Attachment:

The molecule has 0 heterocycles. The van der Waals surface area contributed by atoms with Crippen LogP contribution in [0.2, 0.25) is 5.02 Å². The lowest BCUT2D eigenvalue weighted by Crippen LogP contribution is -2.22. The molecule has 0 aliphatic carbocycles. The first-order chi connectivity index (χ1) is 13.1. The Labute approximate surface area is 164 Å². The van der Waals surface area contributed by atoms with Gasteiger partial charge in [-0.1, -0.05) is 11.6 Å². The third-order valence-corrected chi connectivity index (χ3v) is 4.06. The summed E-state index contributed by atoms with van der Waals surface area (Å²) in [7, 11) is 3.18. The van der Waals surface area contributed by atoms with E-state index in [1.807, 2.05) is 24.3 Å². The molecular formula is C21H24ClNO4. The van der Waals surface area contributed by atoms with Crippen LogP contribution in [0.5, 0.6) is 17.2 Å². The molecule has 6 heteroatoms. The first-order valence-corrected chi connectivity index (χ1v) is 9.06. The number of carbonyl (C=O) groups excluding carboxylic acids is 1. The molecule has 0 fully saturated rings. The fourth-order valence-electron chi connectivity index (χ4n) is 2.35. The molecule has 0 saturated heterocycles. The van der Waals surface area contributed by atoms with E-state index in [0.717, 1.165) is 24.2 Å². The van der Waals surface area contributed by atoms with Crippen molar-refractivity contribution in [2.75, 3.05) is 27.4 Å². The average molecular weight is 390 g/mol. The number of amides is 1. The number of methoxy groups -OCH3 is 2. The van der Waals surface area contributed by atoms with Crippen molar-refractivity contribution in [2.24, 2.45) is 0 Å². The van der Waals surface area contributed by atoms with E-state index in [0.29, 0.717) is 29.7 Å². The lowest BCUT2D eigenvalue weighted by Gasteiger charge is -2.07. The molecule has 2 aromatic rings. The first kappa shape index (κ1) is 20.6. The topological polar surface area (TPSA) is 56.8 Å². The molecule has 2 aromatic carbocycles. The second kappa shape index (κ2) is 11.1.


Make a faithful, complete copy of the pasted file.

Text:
The molecule has 0 heterocycles. The van der Waals surface area contributed by atoms with Crippen LogP contribution in [0.2, 0.25) is 5.02 Å². The lowest BCUT2D eigenvalue weighted by Crippen LogP contribution is -2.22. The molecule has 0 aliphatic carbocycles. The first-order chi connectivity index (χ1) is 13.1. The Labute approximate surface area is 164 Å². The van der Waals surface area contributed by atoms with Gasteiger partial charge in [-0.1, -0.05) is 11.6 Å². The third-order valence-corrected chi connectivity index (χ3v) is 4.06. The summed E-state index contributed by atoms with van der Waals surface area (Å²) in [7, 11) is 3.18. The van der Waals surface area contributed by atoms with E-state index in [1.807, 2.05) is 24.3 Å². The molecular formula is C21H24ClNO4. The van der Waals surface area contributed by atoms with Crippen LogP contribution in [0.5, 0.6) is 17.2 Å². The molecule has 6 heteroatoms. The first-order valence-corrected chi connectivity index (χ1v) is 9.06. The number of carbonyl (C=O) groups excluding carboxylic acids is 1. The molecule has 0 fully saturated rings. The fourth-order valence-electron chi connectivity index (χ4n) is 2.35. The molecule has 0 saturated heterocycles. The van der Waals surface area contributed by atoms with E-state index in [0.717, 1.165) is 24.2 Å². The van der Waals surface area contributed by atoms with Crippen molar-refractivity contribution in [2.75, 3.05) is 27.4 Å². The average molecular weight is 390 g/mol. The number of amides is 1. The number of methoxy groups -OCH3 is 2. The van der Waals surface area contributed by atoms with Crippen molar-refractivity contribution in [2.24, 2.45) is 0 Å². The van der Waals surface area contributed by atoms with E-state index in [0.29, 0.717) is 29.7 Å². The lowest BCUT2D eigenvalue weighted by Gasteiger charge is -2.07. The molecule has 2 aromatic rings. The first kappa shape index (κ1) is 20.6. The topological polar surface area (TPSA) is 56.8 Å². The molecule has 2 aromatic carbocycles. The second kappa shape index (κ2) is 11.1.